Beastars season 2, episode 24 recap – “The Taste of Rebellion” giving a leg-up
This recap contains spoilers for Beastars season 2, episode 24, “The Taste of Rebellion”. It also contains an open discussion of the Beastars Season 2 ending.
The Beastars season 2 finale, “The Taste of Rebellion”, was a decent closer, all things considered. But it was also a lot of material compressed into a single episode, with a lot of internal justification stripped from the source material. Since it’s not just the climactic fight between Legoshi and Riz but a crystallization of many of the show’s ongoing themes, character arcs, and dynamics, it’s worth trying to unpack some of the layers of meaning.
The finale opens with Ibuki essentially sacrificing himself for Louis so that the latter could be allowed to leave the world of organized crime; a bit tropey, admittedly, but meaningful. There’s some earnest affection between these two, and certainly an element of tragedy in Ibuki’s doomed-either-way decision. The ultimatum he presented was that either Louis kills him or he eats Louis, but he had Free on standby to kill him if it seemed like he was flipping out. It was suicide, essentially, either by Louis or by Free, but either way, he engineered Louis’ exit in a meaningful gesture.
The rest of Beastars season 2, episode 24 revolved around the fight between Legoshi and Riz, and throughout most of it, Legoshi had the brakes beaten off him. Luckily, though, both spare time for plenty of chatting – at one point Legoshi even lays down and asks Riz to lay out his point of view. It’s a bit ridiculous for a climactic sequence, but it does allow “The Taste of Rebellion” to really hash out its themes and perspectives so the stakes of this fight are really clear. In summary, then:
Riz is delusional. He murdered Tem because he was hopped up on suppressing drugs and he mistakenly believed that the only real way for a herbivore and a carnivore to form a real, meaningful connection was for the latter to eat the former. Because deep down he knew this idea was nonsense, he had contorted Tem’s murder in his mind as an extreme act of friendship, and he saw Legoshi as trying to corrupt that friendship by avenging Tem’s death. This speaks to something essential about the carnivore-herbivore divide, and it’s something that a later scene – more on this soon – doubles down on. But really the idea is simply that understanding, empathy, and compassion can help to heal the rift between even the staunchest allies. Before eating Tem, Riz needed help, and couldn’t get any. Had he gotten that help, things might have turned out differently. This is also setting up Riz’s eventual standing-down, but first, let’s go over that second important scene reiterating this same point.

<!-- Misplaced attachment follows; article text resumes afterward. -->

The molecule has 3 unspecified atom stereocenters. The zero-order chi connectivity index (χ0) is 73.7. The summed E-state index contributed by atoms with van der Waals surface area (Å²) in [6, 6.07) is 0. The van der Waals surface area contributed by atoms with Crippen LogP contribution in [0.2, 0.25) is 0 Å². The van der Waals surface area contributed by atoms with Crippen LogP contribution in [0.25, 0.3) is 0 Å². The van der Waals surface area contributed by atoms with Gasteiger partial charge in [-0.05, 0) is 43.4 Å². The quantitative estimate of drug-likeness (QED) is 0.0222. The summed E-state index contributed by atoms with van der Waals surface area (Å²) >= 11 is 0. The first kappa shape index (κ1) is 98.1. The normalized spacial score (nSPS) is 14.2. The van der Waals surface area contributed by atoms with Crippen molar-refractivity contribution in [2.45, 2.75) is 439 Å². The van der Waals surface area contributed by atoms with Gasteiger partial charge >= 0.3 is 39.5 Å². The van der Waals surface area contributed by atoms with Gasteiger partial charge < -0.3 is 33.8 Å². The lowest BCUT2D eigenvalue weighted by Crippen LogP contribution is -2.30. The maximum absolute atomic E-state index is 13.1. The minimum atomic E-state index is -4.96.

So, at one point, Louis returns and interrupts the fighting, and he and Legoshi take a breather. In my spoiler-free season review, I alluded to Louis’s arc being the best of the season, and it really reaches its apex here, when he willingly allows Legoshi to eat his leg so that he can gain enough strength to end the fight with Riz. This is a big moment, since Louis is sacrificing part of himself to help a carnivore, and because Legoshi, having sworn never to consume meat, is finally giving in to his nature. But the crucial part is that he only eats Louis’s leg, and does so consciously, not in a fit of bloodlust. He is able to embrace his true nature while also compromising; in this act of friendship, Legoshi and Louis are also proving that carnivores and herbivores can co-exist, reach understandings, and form meaningful connections.
And Riz sees this. In seeing it, he also sees his own delusions. He sees that Tem didn’t want to be killed and that he has been lying to himself to justify that act. But he also sees that what he wants to be true is possible. The connection he believed he had with Tem is the very connection Legoshi has with Louis. This is enough for him. It’s a beacon of hope.
After such a thematically complex encounter, Beastars season 2 ending with a kind of low-key “and everything was fine!” epilogue feels like a bit of an anti-climax, but there’s no real sense that the story is properly over at this point. If there’s more to come, though, it’ll be coming on the back of a meaningful conclusion.